(29:00) How Sisu helped Jamie’s team address pain points from their previous systems

(33:05) How Sisu allows tracking and managing income well

(35:16) Why you should let Sisu be your brain

(38:47) How are things taking off for the Neal & Neal team?

(42:44) How will teams continue to take market share even when the housing market is down?

 

Connect with Jamie Bledsoe

Email: jamie@nealteam.com



About the guest:

 

Before joining the Neal & Neal team, Jamie Bledsoe took up architectural design.  She then worked for a small architectural firm for 4 years and met her husband.  After getting married, they transferred to San Antonio, TX, where Jamie found it challenging to get a job as an architect.  She tried several jobs until she worked for a large HOA management company.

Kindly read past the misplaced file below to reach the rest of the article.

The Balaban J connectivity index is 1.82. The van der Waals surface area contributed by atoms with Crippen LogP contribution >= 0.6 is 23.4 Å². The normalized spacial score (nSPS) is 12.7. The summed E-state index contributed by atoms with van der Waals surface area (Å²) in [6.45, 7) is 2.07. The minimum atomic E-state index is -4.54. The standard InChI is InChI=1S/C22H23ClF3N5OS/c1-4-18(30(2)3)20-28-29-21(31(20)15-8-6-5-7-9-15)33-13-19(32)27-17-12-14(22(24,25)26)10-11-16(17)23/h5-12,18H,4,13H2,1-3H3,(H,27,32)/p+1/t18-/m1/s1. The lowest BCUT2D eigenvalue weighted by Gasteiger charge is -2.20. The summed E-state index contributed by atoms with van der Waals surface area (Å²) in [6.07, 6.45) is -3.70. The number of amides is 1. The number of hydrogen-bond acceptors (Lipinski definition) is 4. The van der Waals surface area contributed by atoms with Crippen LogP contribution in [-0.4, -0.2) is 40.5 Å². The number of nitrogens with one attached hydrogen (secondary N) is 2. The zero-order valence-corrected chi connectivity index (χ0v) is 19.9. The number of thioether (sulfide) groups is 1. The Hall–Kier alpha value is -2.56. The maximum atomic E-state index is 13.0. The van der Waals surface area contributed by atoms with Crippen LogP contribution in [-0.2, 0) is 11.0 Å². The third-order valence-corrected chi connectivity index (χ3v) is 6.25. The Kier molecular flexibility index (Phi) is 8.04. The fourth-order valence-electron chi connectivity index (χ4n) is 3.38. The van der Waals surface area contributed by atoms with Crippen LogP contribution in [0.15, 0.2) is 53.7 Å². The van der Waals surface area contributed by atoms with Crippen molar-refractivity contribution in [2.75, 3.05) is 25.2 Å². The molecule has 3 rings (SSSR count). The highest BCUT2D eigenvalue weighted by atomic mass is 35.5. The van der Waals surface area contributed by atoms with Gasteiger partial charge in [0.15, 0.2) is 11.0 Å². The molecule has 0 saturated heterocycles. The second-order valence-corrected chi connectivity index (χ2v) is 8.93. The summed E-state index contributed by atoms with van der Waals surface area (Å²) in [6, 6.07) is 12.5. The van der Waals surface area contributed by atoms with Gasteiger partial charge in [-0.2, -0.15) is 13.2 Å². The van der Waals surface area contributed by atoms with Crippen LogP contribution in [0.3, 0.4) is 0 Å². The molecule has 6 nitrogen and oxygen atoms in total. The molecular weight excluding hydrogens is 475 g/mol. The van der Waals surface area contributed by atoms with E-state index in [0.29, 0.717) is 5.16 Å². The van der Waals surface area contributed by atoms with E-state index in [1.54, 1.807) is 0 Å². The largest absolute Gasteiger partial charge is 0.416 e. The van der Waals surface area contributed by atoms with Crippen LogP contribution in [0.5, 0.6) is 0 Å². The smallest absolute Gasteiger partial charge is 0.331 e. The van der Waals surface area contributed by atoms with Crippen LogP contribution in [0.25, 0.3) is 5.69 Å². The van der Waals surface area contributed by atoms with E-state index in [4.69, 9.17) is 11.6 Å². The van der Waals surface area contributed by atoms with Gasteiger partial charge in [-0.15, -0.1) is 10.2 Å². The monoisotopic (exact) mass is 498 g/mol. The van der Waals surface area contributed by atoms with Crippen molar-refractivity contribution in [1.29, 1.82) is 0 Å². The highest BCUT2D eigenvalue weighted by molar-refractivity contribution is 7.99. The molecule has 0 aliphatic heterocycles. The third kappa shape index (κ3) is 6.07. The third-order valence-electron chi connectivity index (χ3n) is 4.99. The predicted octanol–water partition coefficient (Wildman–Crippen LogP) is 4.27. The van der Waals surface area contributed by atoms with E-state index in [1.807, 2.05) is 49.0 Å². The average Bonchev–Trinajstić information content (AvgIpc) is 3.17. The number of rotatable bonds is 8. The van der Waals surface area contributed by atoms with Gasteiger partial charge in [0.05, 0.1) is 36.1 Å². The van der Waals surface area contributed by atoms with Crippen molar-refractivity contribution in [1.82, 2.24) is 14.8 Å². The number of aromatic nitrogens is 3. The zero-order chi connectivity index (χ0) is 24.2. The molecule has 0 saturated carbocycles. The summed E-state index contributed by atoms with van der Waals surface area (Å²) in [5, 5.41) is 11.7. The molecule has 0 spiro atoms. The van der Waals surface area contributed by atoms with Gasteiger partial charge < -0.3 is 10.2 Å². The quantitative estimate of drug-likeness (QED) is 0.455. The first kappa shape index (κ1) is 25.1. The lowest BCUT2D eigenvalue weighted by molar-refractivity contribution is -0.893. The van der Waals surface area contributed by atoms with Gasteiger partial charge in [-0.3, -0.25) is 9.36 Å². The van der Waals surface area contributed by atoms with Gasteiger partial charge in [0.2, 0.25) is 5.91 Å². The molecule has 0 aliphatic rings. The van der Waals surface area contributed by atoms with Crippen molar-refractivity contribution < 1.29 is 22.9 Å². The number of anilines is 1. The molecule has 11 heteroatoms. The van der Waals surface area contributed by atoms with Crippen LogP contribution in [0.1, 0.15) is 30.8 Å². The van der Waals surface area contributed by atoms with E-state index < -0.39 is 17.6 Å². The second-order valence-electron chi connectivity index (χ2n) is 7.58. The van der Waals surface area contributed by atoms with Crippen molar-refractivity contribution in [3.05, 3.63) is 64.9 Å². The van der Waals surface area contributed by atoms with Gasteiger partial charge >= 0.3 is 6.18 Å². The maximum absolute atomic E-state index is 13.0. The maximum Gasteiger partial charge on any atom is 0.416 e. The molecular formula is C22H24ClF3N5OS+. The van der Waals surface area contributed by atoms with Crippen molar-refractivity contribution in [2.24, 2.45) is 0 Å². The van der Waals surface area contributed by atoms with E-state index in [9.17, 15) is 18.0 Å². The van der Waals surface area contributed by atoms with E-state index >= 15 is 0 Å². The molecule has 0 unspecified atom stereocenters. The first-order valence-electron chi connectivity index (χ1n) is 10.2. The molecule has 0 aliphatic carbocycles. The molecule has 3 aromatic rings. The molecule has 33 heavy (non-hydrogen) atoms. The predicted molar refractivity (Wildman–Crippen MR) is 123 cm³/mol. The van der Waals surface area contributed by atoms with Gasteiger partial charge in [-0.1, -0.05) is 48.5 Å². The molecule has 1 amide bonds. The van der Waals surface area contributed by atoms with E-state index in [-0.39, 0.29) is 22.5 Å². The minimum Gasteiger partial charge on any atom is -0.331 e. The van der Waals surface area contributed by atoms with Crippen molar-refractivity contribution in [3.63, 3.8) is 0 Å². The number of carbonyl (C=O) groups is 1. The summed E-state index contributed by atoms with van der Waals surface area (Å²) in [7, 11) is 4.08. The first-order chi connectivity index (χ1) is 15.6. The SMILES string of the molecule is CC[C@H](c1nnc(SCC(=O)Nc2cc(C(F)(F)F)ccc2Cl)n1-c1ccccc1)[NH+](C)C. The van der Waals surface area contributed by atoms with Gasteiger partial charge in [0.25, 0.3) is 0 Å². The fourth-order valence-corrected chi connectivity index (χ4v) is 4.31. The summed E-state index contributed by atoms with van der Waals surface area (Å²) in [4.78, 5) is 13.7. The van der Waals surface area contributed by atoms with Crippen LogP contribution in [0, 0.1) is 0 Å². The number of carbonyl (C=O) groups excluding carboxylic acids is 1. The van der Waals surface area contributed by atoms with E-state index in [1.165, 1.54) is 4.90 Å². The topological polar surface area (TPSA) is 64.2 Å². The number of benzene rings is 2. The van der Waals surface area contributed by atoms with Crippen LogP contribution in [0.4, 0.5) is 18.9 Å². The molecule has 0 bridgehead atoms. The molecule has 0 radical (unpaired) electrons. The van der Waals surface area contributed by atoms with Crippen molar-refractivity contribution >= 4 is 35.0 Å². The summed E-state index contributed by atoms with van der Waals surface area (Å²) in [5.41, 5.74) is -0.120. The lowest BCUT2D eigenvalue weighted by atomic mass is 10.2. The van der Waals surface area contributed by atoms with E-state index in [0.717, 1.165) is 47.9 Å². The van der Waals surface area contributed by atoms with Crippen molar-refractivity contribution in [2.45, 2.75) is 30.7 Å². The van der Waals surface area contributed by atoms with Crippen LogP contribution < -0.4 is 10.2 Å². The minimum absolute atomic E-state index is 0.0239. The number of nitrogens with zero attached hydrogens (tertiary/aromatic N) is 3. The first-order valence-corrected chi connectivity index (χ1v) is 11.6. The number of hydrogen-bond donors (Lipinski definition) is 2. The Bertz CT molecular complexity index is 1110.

Jamie led and managed the closing department for that HOA company.  Here, she got to work with many title companies and learned more about deeds and legal documents.  This sparked her interest in real estate, and decided to start her career with the Neal & Neal team.

 

Today, Jamie Bledsoe has taken over the operations side of The Neal & Neal Team, and she has done a phenomenal job at streamlining and automating their business.  Their goal is to have 750 transactions this year, and they are currently on track to surpass that number if conditions keep going the way it is.



Episode Transcript:



Brian Charlesworth  00:35